Grenfell Memorial Co-op, St. Anthony is your one-stop shop for musical instruments on the tip of the Great Northern Peninsula.
When we think of the co-op in recent years, one would automatically think of groceries. However, retail co-ops carry an array of consumer goods. In the past, the co-op would be a key supplier for fishing twine and other non-consumables.
A co-op serves its members. When visiting Neechi Foods Coop Ltd. in Winnipeg, one could eat traditional Aboriginal meals on site and also buy products that were handmade, such as moccasins.
It is great to see the addition of musical instruments to Grenfell Memorial Co-op in St. Anthony. I hope this inspires more local residents to learn the art of music and share with those around them
Live Rural NL –Christopher Mitchelmore, MHA The Straits-White Bay North @MitchelmoreMHA
A co-operative is formed when people are empowered to work toward a common goal. They are virtually involved in every sector of the economy, including finance, housing, fishing, forestry, childcare, film, craft, farm and retail. Co-ops are owned and run by its members – they share the profits, benefits and meet the local needs of people, because they are the co-op.
Last night, as the MHA for the Straits-White Bay North, I had the pleasure of applauding the members, employees, management and board members of Grenfell Memorial Consumer’s Co-op in St. Anthony on a milestone moment – turning 100th on June 7, 2013. A centennial is a milestone for any organization and certainly a reason to be proud of all that has been accomplished to date. Grenfell Co-op is the oldest consumer co-op in Newfoundland & Labrador, and one of the oldest in the country.
I am a proud supporter of co-ops, because I believe in the co-operative principles. Co-ops are socially responsible, sustainable, meet local needs, put people over profits, and are democratically run, as they are based on one member – one vote. I had the pleasure of attending a “Cultivating Coops” Conference in Winnipeg, Manitoba in affiliation with the Canadian Community Economic Development Network and could see first hand that diversity and great work co-ops were doing there and hope to see more started on the Great Northern Peninsula.
As a Member of the House of Assembly in Newfoundland & Labrador, I stated the importance of rural and regional co-operation, highlighting Eagle River Credit Union, Grenfell Memorial Co-op, St. Barbe Consumer’s co-op and NorPen Regional Waste Disposal in my maiden speech.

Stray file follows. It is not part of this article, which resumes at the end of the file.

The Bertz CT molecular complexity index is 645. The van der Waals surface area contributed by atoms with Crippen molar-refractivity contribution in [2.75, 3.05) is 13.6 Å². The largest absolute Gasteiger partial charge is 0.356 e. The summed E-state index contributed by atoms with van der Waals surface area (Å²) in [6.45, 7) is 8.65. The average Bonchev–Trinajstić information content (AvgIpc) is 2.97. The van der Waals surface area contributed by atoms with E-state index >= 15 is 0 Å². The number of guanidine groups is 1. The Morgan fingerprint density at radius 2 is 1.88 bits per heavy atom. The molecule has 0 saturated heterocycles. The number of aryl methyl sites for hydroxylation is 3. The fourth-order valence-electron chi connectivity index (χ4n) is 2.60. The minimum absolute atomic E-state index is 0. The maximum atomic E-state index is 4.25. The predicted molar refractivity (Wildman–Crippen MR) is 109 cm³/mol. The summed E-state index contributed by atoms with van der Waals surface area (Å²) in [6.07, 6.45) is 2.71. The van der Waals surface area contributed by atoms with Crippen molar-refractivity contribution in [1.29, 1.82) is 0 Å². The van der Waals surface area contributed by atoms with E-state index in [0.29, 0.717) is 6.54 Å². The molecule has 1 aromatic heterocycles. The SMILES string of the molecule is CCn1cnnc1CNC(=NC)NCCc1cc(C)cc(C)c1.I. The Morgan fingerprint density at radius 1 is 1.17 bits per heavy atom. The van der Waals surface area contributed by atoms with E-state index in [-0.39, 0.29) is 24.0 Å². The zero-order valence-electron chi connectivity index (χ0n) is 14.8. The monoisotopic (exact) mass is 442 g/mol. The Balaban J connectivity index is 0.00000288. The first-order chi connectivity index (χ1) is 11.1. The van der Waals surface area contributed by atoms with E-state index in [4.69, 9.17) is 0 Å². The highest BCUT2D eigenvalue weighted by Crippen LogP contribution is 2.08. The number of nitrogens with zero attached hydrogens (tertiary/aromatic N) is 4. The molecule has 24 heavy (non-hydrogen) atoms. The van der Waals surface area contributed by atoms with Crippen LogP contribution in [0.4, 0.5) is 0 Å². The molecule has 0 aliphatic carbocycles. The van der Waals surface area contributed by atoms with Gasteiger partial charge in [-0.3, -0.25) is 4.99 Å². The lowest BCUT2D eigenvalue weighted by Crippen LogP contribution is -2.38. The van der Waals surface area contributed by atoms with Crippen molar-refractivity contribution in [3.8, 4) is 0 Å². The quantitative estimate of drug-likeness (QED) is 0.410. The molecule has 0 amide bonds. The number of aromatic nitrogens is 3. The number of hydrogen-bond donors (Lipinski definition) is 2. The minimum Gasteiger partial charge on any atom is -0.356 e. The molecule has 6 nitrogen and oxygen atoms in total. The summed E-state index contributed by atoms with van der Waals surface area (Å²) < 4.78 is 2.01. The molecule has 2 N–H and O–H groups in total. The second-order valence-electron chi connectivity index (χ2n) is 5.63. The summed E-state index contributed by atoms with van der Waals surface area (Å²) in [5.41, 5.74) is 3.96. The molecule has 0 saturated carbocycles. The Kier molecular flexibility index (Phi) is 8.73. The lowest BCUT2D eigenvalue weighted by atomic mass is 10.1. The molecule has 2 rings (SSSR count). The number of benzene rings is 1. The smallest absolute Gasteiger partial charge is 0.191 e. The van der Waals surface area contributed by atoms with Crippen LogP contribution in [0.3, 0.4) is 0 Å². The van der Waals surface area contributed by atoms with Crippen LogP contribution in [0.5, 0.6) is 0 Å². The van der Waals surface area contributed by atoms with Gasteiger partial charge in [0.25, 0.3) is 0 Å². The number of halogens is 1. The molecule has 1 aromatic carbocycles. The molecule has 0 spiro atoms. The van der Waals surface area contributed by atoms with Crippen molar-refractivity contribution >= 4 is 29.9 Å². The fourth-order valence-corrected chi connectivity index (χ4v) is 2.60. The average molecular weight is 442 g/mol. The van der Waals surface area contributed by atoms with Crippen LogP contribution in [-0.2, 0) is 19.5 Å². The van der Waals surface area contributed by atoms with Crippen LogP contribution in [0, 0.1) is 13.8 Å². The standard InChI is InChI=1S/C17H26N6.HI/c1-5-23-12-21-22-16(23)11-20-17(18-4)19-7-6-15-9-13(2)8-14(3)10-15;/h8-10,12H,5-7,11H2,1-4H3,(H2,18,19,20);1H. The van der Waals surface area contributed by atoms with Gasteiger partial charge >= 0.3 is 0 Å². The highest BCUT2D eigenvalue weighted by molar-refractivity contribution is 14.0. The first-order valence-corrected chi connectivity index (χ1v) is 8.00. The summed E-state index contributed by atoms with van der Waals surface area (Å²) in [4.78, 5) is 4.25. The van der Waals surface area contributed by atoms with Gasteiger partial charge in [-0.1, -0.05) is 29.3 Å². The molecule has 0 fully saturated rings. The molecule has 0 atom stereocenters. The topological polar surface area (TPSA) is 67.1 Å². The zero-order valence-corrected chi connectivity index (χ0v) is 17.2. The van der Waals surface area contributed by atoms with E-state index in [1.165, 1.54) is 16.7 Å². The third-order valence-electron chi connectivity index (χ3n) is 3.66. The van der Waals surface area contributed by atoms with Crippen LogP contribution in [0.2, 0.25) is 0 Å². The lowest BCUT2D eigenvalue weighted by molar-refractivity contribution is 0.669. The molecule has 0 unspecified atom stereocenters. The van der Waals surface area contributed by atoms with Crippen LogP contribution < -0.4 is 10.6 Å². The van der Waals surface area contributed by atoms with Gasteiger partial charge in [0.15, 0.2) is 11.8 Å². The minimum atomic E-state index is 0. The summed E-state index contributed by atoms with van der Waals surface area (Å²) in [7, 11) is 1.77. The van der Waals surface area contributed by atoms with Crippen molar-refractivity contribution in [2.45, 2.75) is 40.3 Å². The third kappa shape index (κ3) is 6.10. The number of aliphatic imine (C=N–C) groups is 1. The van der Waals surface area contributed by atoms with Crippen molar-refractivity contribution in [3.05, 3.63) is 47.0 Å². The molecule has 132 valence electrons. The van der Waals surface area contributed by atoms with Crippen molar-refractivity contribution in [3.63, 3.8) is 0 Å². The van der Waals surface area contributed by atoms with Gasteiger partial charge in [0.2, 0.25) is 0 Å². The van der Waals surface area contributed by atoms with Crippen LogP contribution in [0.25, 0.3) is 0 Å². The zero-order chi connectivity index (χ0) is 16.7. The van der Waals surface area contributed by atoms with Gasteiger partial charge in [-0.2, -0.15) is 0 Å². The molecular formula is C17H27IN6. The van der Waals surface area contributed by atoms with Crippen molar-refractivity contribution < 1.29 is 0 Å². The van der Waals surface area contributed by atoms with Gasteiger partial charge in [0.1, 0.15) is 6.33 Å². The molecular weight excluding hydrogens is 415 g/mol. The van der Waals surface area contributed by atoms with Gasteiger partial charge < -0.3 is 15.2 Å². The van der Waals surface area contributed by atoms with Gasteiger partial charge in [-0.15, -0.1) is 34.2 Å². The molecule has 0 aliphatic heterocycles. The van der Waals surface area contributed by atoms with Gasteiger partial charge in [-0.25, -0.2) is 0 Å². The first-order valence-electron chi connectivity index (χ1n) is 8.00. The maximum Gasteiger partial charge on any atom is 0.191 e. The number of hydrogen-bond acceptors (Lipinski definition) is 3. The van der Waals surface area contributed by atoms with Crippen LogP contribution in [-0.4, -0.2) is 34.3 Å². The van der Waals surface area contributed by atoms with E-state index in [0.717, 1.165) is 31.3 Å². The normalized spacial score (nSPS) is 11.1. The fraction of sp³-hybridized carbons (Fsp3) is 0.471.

I am not alone in believing in co-ops, as 1 Billion people worldwide are members, accounting for 100 million jobs with the world’s largest 300 coops having sales of over $1 Trillion. 2012 was named by the United Nations as the “International Year of the Cooperative”.
Co-operatives empower people! Grenfell Memorial Co-op’s success is a true reflection both of the legacy of Dr. Wilfred Grenfell and the importance of cooperatives to communities such as St. Anthony and area.
Grenfell originally set up his work in Newfoundland & Labrador to focus on health care. However, he recognized the importance of employment and education to healthy lifestyles. His mission expanded to include schools, orphanage, co-operatives (fishery, retail, forestry and the world-famous crafts), industrial work projects, agriculture and aspects of social work. Grenfell was much more than a missionary in my view, he was a cultural politician, who fought the concept of colonialism that brought riches to the very few. He believed in a social democracy that would give back a greater share of the wealth to those who had the resources. The co-operative model was the best way to break the merchant truck-system, increase quality of life and ensure long-term sustainability for people of the Great Northern Peninsula and Labrador.
The cooperative business model is one government should encourage and nurture, as well as people especially in rural areas embrace. When communities come together and collaborate for the common good of everyone, there is greater success.
On June 7th, I visited the co-op for it’s 100 year celebrations which featured free refreshments and a cake cutting by the oldest co-op member, Violet Decker, and the youngest kids’ club member Jaycee White. Traditional music was performed by Adam Randell and Brandon White.
I encourage communities and individuals to come together, be proud of and support your local co-op – it’s yours. Encourage others to be involved. As a politician, I’ve seen the Grenfell co-op, their mascots and employees giving back to the community in the form of sponsorship, donations and volunteer hours at numerous community events throughout the region.
To Grenfell Memorial Co-op Members – it has been a pleasure to be at your 100th Anniversary, Annual General Meeting and the celebration dinner and dance. You have much to celebrate!
It’s Time to re-visit our past successes and replicate them to have such success in the future. We need to begin the process of setting up more co-ops – whether a community marketplace, craft co-op or other endeavor. The future is brighter when we work together to find co-operative solutions.
Live Rural NL –Christopher Mitchelmore, MHA The Straits-White Bay North
- Mitchelmore celebrates 100 years of Grenfell Co-op (christophermitchelmore.com)